The report from BIS Shrapnel, predicting that changes to negative gearing could push unit rents up by as much as ten per cent by 2026, has reignited fears that proposed policy changes will be detrimental to the property market.
However, questions over its commissioning have raised doubts as to its accuracy.
The Economic Impact of Limiting the Tax Deductibility of Negatively Geared Residential Investment Properties estimates that unit renters in Melbourne and Adelaide will bear the brunt of any rental increases, with rents to jump by 9.6 per cent and 10 per cent respectively, according to figures reported by Fairfax Media.
Sydney would cop the largest reduction in unit values, falling from $873,000 at what the company terms “full negative gearing” to $820,000 at “limited negative gearing”.
The BIS report also predicts new home building will decline by around 4 per cent nationally, 175,000 fewer jobs will be created, GDP will fall by $19 billion per annum and government revenue would shrink by $1.65 billion annually.
The report was compiled using modelling based on changes to investor tax concessions, changes that resemble proposals by the Labor Party.
However, Shadow Treasurer Chris Bowen released a statement on Wednesday, slamming the report’s analysis of changes that are “purporting to be Labor policy”.
“It ain’t Labor’s policy. It isn’t modelling. And it is not analysis that stands up to any scrutiny,” the statement said.
“The report is full of incorrect and quite frankly bizarre assumptions.”
BIS Shrapnel has refused to disclose the identity of the report’s commissioning body, leading Labor to raise questions about the report’s independence.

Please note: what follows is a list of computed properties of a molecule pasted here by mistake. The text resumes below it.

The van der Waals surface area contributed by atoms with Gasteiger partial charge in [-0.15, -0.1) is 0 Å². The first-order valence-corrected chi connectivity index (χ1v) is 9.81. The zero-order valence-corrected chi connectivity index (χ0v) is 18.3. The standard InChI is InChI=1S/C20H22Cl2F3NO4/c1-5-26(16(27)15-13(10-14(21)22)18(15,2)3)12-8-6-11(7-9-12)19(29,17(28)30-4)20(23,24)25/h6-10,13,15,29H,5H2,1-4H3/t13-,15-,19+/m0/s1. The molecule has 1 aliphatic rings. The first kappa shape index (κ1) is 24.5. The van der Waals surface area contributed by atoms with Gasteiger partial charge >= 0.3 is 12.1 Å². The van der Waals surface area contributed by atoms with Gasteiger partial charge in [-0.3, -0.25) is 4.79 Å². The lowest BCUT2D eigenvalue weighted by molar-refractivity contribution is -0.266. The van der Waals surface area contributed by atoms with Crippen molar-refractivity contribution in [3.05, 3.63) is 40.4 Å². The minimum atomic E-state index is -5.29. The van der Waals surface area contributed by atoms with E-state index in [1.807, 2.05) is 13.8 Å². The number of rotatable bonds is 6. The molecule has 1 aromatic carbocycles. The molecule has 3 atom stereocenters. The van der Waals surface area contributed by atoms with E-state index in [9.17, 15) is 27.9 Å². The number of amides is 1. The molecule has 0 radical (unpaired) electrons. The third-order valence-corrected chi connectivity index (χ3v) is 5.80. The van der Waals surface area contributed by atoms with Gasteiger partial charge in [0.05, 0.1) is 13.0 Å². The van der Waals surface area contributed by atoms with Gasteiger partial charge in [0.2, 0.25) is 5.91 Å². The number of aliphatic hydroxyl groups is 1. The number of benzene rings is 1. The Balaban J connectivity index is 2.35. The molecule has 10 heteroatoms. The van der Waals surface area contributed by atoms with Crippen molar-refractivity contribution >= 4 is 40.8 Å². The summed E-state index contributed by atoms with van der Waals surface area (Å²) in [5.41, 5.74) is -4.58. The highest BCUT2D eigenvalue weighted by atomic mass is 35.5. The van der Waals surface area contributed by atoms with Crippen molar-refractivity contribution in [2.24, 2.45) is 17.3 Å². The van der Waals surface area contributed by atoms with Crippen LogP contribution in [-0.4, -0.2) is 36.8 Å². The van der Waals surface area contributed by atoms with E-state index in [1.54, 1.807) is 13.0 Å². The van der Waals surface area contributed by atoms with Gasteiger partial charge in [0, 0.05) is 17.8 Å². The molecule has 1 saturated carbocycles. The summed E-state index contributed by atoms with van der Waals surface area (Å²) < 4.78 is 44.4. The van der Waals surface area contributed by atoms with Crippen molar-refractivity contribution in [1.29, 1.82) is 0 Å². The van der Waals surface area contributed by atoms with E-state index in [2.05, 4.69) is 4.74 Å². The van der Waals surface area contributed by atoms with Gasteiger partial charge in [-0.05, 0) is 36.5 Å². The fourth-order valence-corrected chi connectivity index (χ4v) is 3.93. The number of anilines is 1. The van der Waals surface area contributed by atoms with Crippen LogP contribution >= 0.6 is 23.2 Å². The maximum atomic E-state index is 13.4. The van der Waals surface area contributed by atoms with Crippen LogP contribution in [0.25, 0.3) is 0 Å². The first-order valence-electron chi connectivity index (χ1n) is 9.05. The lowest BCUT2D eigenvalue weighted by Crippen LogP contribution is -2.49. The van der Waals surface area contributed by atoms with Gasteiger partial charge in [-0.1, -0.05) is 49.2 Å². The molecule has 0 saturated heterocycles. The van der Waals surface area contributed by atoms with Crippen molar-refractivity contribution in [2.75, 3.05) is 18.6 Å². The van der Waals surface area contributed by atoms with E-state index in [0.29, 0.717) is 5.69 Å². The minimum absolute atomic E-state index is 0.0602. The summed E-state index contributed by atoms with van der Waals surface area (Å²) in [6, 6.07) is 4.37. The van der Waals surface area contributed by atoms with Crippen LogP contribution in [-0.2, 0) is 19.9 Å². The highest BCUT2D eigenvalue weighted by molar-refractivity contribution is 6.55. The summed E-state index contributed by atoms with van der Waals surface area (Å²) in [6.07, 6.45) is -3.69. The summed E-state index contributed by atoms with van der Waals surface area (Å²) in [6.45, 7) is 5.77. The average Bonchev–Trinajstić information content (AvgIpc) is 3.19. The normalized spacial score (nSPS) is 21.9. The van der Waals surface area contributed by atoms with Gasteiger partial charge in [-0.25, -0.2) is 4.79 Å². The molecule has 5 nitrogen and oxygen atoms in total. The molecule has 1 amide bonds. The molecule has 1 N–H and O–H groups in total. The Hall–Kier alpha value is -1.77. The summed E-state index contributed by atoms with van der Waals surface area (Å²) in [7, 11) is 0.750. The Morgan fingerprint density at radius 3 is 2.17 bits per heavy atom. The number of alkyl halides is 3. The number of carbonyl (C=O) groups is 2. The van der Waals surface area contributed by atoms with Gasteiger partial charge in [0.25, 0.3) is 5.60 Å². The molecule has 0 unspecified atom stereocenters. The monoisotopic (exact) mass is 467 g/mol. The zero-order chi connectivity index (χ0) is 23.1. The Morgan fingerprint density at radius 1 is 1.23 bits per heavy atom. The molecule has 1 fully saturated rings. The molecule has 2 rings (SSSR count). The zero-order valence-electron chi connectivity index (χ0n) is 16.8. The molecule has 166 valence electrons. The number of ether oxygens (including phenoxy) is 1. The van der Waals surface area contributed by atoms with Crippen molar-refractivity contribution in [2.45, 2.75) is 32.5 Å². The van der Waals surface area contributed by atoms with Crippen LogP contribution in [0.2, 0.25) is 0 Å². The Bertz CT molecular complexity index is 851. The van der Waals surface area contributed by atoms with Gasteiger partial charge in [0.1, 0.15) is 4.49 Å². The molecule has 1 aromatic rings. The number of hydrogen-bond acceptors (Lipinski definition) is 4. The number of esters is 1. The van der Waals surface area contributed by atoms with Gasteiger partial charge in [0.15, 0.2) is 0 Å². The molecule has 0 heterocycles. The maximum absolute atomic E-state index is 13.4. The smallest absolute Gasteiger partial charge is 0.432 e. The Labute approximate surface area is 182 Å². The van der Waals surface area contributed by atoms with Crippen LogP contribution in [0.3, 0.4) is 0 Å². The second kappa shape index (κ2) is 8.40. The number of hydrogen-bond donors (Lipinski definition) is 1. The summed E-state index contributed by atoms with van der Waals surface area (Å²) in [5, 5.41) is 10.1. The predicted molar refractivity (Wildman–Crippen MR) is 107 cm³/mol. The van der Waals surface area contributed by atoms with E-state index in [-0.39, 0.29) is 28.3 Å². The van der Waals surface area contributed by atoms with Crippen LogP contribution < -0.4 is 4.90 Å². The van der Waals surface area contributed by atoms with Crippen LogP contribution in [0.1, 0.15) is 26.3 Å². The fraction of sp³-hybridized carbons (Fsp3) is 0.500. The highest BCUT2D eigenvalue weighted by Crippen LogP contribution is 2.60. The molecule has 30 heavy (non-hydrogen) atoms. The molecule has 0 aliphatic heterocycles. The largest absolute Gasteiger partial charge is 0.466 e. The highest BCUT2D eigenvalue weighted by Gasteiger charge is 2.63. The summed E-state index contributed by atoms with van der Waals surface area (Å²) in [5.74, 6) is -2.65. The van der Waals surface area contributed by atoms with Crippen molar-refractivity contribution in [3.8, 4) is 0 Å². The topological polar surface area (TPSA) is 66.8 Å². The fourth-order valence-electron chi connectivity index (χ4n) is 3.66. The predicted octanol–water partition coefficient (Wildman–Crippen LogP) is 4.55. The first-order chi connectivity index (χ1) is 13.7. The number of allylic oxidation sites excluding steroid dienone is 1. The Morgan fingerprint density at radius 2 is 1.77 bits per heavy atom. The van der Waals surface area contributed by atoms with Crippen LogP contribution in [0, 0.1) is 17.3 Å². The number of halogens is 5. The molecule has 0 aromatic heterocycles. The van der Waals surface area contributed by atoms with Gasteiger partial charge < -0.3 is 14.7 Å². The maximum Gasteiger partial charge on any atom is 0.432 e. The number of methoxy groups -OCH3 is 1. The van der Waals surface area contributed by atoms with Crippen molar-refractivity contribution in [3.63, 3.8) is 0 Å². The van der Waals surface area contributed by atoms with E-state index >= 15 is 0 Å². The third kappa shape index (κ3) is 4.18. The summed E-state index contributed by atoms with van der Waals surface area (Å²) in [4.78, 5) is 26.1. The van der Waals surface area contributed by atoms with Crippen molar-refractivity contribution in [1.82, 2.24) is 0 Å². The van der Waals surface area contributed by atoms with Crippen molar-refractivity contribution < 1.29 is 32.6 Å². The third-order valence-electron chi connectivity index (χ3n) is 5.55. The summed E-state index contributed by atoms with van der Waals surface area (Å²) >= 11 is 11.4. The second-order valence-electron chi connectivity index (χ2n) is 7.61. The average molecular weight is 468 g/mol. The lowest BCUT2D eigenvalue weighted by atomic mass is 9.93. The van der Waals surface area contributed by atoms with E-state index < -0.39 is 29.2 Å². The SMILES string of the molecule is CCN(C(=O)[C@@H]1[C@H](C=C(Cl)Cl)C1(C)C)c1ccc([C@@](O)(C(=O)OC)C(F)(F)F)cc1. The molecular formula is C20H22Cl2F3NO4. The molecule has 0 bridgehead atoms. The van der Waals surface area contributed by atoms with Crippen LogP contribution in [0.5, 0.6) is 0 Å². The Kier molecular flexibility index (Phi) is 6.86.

“And by the way, who was the private client who commissioned it?” Mr Bowen said.
The report has prompted the Real Estate Institute of Queensland (REIQ) to reiterate its opposition to Labor proposed changes to negative gearing.
“The BIS Shrapnel report confirms what the REIQ has been saying all along – that investors would abandon property as an asset class, causing rents to rise and housing affordability to be crippled,” REIQ CEO Antonia Mercorella said.
“Any changes to negative gearing would be disastrous in Queensland, pushing thousands of families into financial distress as rents rise as the predictable result of diminishing supply,” she said.
The release of the report is the latest development in an ongoing saga which has dominated headlines and parliamentary sitting times in recent weeks, following ALP leader Bill Shorten’s announcement that a Labor government would restrict negative gearing to new builds only.
[Related: My take on negative gearing reform]